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IC System Receives 2021 BBB Torch Awards for Ethics

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Cash Flow Solutions for Dentists Struggling During COVID-19

Patient interacting with staff at the dentist

Even when there’s no global pandemic to contend with, managing a dental office can be challenging. COVID-19 has been tough for the dental industry. With an end in sight given the eventual rollout of a vaccine, it’s time for dentists to think about how they will manage both the influx of patients and their eventual dental collection needs. This blog offers a few cash flow solutions for dentists to ensure a healthy financial future.

The Challenge for Dentists

In March of 2020, many dental offices were forced to close their offices. By mid-summer, many of them opened back up again, but DentistryIQ reports that over half of all practices experienced a decreased patient volume. These volumes decreased even more after the surges in coronavirus infection rates in the third and fourth quarters of 2020.

More than just dealing with the decline in patients, which of course slows cash flow for dental practices, office managers have been tasked with managing a series of new requirements. Practices have been required to buy new equipment to ensure safe working conditions for staff and patients, alter their office environment to maintain social distancing, enact employee furloughs, use paycheck protection programs, and even make budgetary and staffing cuts. Given the weight of these challenges, some dentists have resolved to sell their practices, only to discover that selling presents its own challenges.

Cash Flow is King

During these difficult times, office managers have learned the business will only keep running if there’s healthy cash flow. One way to ensure consistent cash flow is following a strict timeline for sending accounts to collections. Most dental offices have a past-due register of about ten percent of their total patient inventory. While collecting these accounts won’t save a dental office entirely, it will certainly help.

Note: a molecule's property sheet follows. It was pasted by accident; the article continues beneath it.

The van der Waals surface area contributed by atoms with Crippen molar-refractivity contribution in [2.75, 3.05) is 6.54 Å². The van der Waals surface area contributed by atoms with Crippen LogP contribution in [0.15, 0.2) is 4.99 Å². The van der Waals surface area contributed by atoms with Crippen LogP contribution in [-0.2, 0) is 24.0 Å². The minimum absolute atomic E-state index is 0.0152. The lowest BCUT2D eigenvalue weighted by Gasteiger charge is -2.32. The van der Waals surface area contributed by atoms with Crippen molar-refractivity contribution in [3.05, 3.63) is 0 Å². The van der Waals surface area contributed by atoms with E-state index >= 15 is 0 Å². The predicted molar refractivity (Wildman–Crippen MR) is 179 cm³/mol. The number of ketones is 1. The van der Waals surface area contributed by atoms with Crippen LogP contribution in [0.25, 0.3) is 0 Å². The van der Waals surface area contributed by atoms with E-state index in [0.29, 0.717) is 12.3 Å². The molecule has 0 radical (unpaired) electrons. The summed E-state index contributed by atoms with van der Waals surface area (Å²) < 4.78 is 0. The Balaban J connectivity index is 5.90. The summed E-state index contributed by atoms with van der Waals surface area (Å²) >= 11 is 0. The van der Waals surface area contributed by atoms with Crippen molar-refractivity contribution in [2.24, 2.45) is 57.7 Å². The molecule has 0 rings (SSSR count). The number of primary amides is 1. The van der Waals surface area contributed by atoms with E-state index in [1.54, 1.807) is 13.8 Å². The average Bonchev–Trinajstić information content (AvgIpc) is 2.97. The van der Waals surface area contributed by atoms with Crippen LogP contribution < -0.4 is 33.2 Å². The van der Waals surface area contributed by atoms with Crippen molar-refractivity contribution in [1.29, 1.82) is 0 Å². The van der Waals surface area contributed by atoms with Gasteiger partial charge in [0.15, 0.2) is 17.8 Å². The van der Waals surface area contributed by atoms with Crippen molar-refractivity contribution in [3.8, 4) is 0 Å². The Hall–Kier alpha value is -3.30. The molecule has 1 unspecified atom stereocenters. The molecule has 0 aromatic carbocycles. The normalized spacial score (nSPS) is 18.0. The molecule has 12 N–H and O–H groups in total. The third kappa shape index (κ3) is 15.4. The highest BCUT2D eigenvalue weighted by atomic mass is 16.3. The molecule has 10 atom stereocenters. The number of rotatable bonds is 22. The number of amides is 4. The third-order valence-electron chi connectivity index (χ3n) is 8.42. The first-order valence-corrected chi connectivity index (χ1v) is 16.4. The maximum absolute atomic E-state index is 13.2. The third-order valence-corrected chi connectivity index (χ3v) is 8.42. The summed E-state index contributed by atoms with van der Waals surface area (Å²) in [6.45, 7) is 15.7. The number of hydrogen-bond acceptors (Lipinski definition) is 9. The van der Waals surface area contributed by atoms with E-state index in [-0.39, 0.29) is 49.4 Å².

After accounts reach the age of 120 days past-due, a dental office’s chances of recovering them decrease dramatically. There’s a clear correlation between the age of the past-due account and the recovery rate. Waiting reduces those chances and reduces your revenues.

That’s why it’s so important to have an active and engaged accounts recovery strategy, so you can recover as much as possible, as quickly as possible, and preserve your office’s healthy cash flow.

Four Tips to Improve Cash Flow

Manage: Each day, generate a new list of past-due accounts so the status changes don’t escape notice and slip through the cracks.

Prioritize: Prioritize debt collection accounts. Don’t waste time on long-time customers with a track record of on-time payments. They’ll probably self-correct when the next invoice arrives. Identify the past-due accounts that require a call or letter.

Act Fast: With each day’s status change comes another group of past-due customers that need a phone call, past-due invoice, or final notice that the account is moving to collections. Don’t delay in making these efforts. The longer you wait, the less likely you will be to collect.

Send to Collections: Ideally, your collection partner should receive past-due accounts between 60-90 days for the best results. That may sound early, especially in the middle of a pandemic, but if you have a partner focused on patient satisfaction, it won’t be a problem for your patients.

For more tips about managing your dental office in the wake of COVID-19, download our eBook, Struggling for Cash Flow in a Time of Crisis

About the Author:

Brian Eggert is a business development specialist and writer for IC System, one of the largest receivables management companies in the United States. With 18 years in the collection industry, Brian's experience includes operations, client service, proposal writing, blogging, content creation, and web development.